Tuesday, February 28, 2017

The Lull Before The Storm

Anyone else having a hard time believing that March is tomorrow?!?! Within this community that means something else than it does elsewhere, but I am not even talking about the March challenge. I am simply in shock that somehow we have made it to four week left until Spring Break. All of us who teach know the period of time from Christmas Vacation until Spring Break to be the longest chunk of the year, regardless of how many weeks it contains. I feel like once the page is turned to March we've made it. Heck, once Spring Break is over it is a mere blink of an eye until June - so really, we are basically staring down summer! (OK, I agree - that is taking it too far, but you know what I mean.)

For me, March brings several things.

Yes, Two Writing Teachers host the March Slice of Life Writing Challenge where we get our writing on for 31 days straight. (Today can either be seen as a preamble, or simply the start of 32 days of writing.) Many of the teachers amongst us are writing, at least were initially, because we ask if of our students. The notion of 'teacher writers' was reinforced when I read this article today where a college professor wrote about using his own draft work with students stating, "I want my students to see my own work in process". He would fit right in!

I'm not the only one in my room gearing up to Slice in March. My students have their blogs ready and can't wait to have the gates opened to the land of slicing. I have had classes slice before, but only in notebooks. This year we are jumping in with blogs and expectations of writing and commenting and hopes of connecting across the globe.

March is also the month which contains the Iditarod. I worked in Alaska in a previous life and met people who ran "The Last Great Race". Those people, and by extension the race, came to have a special place in my heart. Each year I expand the world of my students by delving into the race by incorporating different aspects of the curriculum into the grandeur of Alaska. (Which is really mind expanding when you realize I teach in the Middle East and most of my kids have never even seen snow.) If you don't know much about the race, check back between March 11th - 19th (perhaps a bit longer, my crystal ball isn't working).

To pile it on, March is also time for the local science fair that is a part of NVSF5th (NESA Virtual Science Fair). I will spare you details right now, other than to say there are experiments all over my classroom, research papers being written, and group dynamics doing what group dynamics do when you assign 10 and 11 year olds to groups.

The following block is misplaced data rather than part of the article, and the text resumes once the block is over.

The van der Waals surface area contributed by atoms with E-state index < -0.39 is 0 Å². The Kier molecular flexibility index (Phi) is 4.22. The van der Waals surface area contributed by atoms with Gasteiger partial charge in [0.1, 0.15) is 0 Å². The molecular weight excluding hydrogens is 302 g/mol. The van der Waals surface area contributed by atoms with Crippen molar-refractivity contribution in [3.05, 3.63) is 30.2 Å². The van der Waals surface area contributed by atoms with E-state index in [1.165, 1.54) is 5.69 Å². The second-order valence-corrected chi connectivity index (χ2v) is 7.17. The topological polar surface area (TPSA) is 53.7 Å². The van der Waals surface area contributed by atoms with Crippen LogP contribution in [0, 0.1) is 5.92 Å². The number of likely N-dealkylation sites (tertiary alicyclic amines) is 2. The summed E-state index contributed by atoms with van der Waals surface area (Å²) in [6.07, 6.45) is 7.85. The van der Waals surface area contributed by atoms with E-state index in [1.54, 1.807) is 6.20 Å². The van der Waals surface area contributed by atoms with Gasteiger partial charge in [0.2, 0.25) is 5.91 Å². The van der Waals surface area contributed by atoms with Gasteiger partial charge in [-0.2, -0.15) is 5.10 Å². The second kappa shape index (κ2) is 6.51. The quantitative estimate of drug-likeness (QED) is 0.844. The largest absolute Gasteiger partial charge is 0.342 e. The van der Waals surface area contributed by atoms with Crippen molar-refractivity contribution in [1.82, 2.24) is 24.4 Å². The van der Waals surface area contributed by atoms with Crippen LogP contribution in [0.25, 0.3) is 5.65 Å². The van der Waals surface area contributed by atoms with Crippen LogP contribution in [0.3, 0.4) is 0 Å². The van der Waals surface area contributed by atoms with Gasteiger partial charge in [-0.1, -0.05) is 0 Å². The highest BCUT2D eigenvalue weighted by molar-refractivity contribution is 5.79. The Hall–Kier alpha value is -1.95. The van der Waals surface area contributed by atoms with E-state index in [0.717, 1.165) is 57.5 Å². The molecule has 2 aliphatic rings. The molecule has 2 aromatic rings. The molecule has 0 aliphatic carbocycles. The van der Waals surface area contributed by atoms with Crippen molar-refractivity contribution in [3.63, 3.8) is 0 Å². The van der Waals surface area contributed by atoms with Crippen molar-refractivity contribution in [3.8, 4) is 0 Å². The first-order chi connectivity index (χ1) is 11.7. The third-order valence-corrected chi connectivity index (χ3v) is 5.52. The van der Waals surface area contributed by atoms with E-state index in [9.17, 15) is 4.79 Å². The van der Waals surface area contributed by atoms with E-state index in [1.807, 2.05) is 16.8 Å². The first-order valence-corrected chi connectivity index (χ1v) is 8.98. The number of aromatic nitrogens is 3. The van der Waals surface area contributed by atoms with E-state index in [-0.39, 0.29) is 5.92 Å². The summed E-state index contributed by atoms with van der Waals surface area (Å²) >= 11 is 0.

The capstone of this year's March is that my mom is coming nearly 8,000 miles to spend the month with us. She is flapping her arms right now (and will still be flapping when I write tomorrow's post).

Bring it on!

Monday, February 27, 2017

What Are You Reading?

It’s Monday! What Are You Reading? From Picture Books to YA! 
It's Monday! What are you Reading? is a meme started by Sheila at Book Journeys and now hosted by Kathryn at Book Date. It is a great way to recap what you read and/or reviewed the previous week and to plan out your reading and reviews for the upcoming week. It's also a great chance to see what others are reading right now...you just might discover your next “must-read” book!
Jen at Teach Mentor Texts and Kellee of Unleashing Readers decided to give It's Monday! What Are You Reading? a kidlit focus. If you read and review books in children's literature - picture books, chapter books, middle grade novels, young adult novels, anything in the world of kidlit - join us! We love this meme and think you will, too. We encourage everyone who participates to visit at least three of the other kidlit book bloggers that link up and leave comments for them.

Here are my February books...

Tuesday, February 21, 2017

Little One's Wisdom

We have been working on getting things ready around here: reading lamp over the guest bed installed, drawers and shelves cleared out, quilt hung on the wall, couple more piece of IKEA furniture purchased and assembled, another shoe rack put up, and my daughter not only cleaned her room, but also reorganized her library. 

Why all the fuss? Grandma is coming! She is spending the month of March here and then going on Spring Break with us.

After this weekend's round of accomplishments my daughter and I were flopped down on her bed.

"I'm ready for Grandma to come. What about you?"